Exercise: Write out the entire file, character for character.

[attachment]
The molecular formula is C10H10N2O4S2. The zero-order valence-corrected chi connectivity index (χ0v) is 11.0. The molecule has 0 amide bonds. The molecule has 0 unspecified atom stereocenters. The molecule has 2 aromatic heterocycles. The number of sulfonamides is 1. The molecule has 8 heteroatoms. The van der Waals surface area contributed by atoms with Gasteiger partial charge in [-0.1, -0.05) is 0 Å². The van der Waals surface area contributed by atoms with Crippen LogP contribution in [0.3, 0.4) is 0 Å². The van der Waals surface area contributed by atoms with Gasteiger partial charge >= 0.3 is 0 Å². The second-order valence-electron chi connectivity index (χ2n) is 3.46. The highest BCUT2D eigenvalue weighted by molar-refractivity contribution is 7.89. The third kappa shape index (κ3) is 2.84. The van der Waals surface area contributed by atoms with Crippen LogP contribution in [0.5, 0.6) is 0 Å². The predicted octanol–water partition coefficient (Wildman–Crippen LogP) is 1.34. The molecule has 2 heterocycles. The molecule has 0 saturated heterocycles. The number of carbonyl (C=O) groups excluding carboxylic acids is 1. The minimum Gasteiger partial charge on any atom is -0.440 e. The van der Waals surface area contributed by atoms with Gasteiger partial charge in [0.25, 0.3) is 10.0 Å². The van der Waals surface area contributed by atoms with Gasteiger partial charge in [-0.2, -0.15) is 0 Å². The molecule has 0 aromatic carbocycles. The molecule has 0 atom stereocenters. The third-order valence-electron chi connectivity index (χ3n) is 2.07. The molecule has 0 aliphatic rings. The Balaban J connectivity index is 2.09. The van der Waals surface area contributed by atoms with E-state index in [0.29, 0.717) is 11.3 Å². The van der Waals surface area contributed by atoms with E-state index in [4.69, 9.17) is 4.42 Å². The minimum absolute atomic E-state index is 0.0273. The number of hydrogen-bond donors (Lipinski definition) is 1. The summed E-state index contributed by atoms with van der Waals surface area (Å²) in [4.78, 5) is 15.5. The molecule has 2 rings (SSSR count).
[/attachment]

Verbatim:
The molecular formula is C10H10N2O4S2. The zero-order valence-corrected chi connectivity index (χ0v) is 11.0. The molecule has 0 amide bonds. The molecule has 0 unspecified atom stereocenters. The molecule has 2 aromatic heterocycles. The number of sulfonamides is 1. The molecule has 8 heteroatoms. The van der Waals surface area contributed by atoms with Gasteiger partial charge in [-0.1, -0.05) is 0 Å². The van der Waals surface area contributed by atoms with Crippen LogP contribution in [0.3, 0.4) is 0 Å². The van der Waals surface area contributed by atoms with Gasteiger partial charge >= 0.3 is 0 Å². The second-order valence-electron chi connectivity index (χ2n) is 3.46. The highest BCUT2D eigenvalue weighted by molar-refractivity contribution is 7.89. The third kappa shape index (κ3) is 2.84. The van der Waals surface area contributed by atoms with Crippen LogP contribution in [0.5, 0.6) is 0 Å². The predicted octanol–water partition coefficient (Wildman–Crippen LogP) is 1.34. The molecule has 2 heterocycles. The molecule has 0 saturated heterocycles. The number of carbonyl (C=O) groups excluding carboxylic acids is 1. The minimum Gasteiger partial charge on any atom is -0.440 e. The van der Waals surface area contributed by atoms with Gasteiger partial charge in [0.25, 0.3) is 10.0 Å². The van der Waals surface area contributed by atoms with Gasteiger partial charge in [-0.2, -0.15) is 0 Å². The molecule has 0 aromatic carbocycles. The molecule has 0 atom stereocenters. The third-order valence-electron chi connectivity index (χ3n) is 2.07. The molecule has 0 aliphatic rings. The Balaban J connectivity index is 2.09. The van der Waals surface area contributed by atoms with E-state index in [0.29, 0.717) is 11.3 Å². The van der Waals surface area contributed by atoms with E-state index in [4.69, 9.17) is 4.42 Å². The minimum absolute atomic E-state index is 0.0273. The number of hydrogen-bond donors (Lipinski definition) is 1. The summed E-state index contributed by atoms with van der Waals surface area (Å²) in [4.78, 5) is 15.5. The molecule has 2 rings (SSSR count).